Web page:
I believe that premium themes won’t be a big deal, 1 or 2 people might buy it because it’s always cheaper than hiring a designer and developer but someone can copy or develop similar themes that just need some adjusting…

    So would I sell a theme? Probably… but wouldn’t expect to make much money out of it.

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  36. 36

    They suck so far…

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  37. 37

    I think it is more than just a trend, they are here to stay and I am sure people will continue paying a premium price to have their site stand apart. I also believe that all the themes mentioned here are worth more than the price they are listed at.

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  38. 38

    I don’t think anyone’s mentioned the Shifter Theme, which I’m currently using on a couple of blogs. It’s perfect for personal blogs, but can also be customised for other purposes.

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  39. 39

    most of the themes flagged premium do not look like themes I would spend more than 15$ on. just going by the price of 250$ you could except more uniqueness and more custom user functionality. have you checked out sites such as getafreelancer.com? you can get indian offshore programmers and designers to do a sophisticated design job for 100$. being a designer myself, I find that very harsh also as this somewhatly reduces the own price one can ask for. one client that I worked for clearly stated that out, so I had to cut my price 50% as I strongly wanted to keep on that job. 250$ for a theme that eventually more than 10 people will buy is just too much. If I was to produce & sell premium themes I would go for 50$.

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  40. 40

    Why would you, if you’re running a commercial site, have a layout and design that is not special? It seems very unprofessional to use a theme for that purpose.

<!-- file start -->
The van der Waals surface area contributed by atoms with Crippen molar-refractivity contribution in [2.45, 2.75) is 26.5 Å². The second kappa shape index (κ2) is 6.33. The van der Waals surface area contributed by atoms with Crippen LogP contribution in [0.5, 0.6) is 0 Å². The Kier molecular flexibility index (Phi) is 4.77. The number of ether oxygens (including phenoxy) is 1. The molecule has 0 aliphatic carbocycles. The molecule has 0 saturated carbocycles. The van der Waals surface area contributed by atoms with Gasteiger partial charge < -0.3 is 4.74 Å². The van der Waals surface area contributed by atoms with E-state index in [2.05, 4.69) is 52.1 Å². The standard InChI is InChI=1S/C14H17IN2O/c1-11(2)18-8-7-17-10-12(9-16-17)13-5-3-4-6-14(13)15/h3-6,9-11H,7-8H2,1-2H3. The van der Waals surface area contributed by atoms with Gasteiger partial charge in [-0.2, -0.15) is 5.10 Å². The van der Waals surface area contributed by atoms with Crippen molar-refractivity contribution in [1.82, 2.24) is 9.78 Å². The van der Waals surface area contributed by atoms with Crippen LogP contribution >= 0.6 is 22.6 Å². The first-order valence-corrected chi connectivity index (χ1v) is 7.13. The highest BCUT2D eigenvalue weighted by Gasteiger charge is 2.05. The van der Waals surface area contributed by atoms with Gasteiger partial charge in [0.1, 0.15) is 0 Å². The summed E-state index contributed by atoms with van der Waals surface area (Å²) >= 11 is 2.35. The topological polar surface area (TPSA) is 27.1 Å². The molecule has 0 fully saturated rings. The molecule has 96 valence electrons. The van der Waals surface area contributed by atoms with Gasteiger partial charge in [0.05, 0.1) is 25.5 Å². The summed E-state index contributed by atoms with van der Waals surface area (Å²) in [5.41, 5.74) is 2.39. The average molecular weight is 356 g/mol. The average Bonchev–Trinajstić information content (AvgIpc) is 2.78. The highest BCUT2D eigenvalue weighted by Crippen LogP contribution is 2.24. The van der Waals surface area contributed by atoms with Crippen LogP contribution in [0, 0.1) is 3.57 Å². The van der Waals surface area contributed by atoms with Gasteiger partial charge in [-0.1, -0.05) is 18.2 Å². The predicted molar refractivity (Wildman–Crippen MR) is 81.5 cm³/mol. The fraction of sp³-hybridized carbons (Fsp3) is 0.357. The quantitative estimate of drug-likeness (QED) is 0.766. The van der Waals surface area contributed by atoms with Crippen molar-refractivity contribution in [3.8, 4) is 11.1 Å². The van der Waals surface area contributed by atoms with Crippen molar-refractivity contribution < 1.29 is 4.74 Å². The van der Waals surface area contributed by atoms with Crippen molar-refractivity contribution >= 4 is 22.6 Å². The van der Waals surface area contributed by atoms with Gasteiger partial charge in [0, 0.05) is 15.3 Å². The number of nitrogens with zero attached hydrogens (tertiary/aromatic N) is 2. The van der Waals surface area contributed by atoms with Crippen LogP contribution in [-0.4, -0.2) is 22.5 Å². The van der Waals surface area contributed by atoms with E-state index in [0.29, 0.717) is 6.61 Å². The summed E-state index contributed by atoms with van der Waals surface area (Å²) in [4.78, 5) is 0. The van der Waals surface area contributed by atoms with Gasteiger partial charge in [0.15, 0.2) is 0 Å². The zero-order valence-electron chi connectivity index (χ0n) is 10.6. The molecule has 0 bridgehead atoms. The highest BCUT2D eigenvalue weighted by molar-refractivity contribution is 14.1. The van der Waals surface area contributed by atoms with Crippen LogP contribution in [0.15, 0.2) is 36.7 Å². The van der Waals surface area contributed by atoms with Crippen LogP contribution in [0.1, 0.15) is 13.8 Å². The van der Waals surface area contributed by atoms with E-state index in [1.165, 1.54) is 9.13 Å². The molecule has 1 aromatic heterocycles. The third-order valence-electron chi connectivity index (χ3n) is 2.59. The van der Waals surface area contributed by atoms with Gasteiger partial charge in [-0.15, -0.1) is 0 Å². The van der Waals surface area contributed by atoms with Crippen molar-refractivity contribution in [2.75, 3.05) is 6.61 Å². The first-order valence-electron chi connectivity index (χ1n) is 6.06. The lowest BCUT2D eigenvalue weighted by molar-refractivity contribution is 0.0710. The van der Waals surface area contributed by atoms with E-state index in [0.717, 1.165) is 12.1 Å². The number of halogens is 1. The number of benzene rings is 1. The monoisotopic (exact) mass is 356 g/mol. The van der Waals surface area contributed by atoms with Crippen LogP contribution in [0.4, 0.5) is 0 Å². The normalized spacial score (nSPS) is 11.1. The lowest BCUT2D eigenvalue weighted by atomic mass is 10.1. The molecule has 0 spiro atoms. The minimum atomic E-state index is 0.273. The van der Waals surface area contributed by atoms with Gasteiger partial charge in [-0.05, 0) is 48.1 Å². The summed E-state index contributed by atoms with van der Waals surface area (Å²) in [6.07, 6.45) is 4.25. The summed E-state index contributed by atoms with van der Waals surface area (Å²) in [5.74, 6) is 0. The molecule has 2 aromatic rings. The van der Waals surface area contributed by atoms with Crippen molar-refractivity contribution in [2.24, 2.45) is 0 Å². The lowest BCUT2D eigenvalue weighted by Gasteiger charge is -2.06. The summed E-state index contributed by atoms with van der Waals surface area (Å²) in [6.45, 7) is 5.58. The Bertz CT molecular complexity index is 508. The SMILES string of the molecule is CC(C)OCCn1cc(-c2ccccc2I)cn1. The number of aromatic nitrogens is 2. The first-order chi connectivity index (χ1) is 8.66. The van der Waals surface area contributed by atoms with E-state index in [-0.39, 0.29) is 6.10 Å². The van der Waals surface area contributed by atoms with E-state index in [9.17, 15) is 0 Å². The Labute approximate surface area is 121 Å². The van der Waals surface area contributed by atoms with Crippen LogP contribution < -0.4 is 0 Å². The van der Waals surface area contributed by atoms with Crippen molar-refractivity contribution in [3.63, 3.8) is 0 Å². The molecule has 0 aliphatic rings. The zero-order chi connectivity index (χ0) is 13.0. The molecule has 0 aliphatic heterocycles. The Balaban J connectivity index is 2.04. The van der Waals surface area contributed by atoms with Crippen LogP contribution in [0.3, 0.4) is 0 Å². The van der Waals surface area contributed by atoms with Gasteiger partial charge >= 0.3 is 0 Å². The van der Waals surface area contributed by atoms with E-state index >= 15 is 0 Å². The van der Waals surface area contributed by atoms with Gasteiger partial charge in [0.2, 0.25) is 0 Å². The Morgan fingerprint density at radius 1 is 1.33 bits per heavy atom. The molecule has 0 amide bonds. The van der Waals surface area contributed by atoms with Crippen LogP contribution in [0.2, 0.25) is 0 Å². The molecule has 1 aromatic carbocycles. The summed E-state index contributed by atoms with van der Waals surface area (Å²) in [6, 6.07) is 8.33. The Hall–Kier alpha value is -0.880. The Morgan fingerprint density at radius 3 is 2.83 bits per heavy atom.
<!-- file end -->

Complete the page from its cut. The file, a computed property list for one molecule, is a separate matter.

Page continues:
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  41. 41

    I think that premium wordpress themes are definitely here to stay … there are lots of advantages to using a “premium” theme! Not only does a premium theme have a more professional look and feel, but usually added functionality that a free theme just doesn’t have. Buying a premium theme isn’t for everybody!! Obviously, if you’re a designer and you can build your own theme, then it only makes sense to either modify a free theme, or customize your own theme from the ground up … but not everybody is skilled at editing PHP files or hacking WordPress!! For those people, having the services of a premium WordPress theme designer can save hundreds of dollars in custom design work and countless hours of headaches and frustration!!

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  42. 42

    Premium WordPress themes are here to stay … there is no getting around that fact!! Obviously buying a premium theme isn’t for everyone … but even in the “premium” category, there are still some very nice free magazine style wordpress themes. I agree with lica though … if you are going to buy a premium wordpress theme, you should get top-quality support!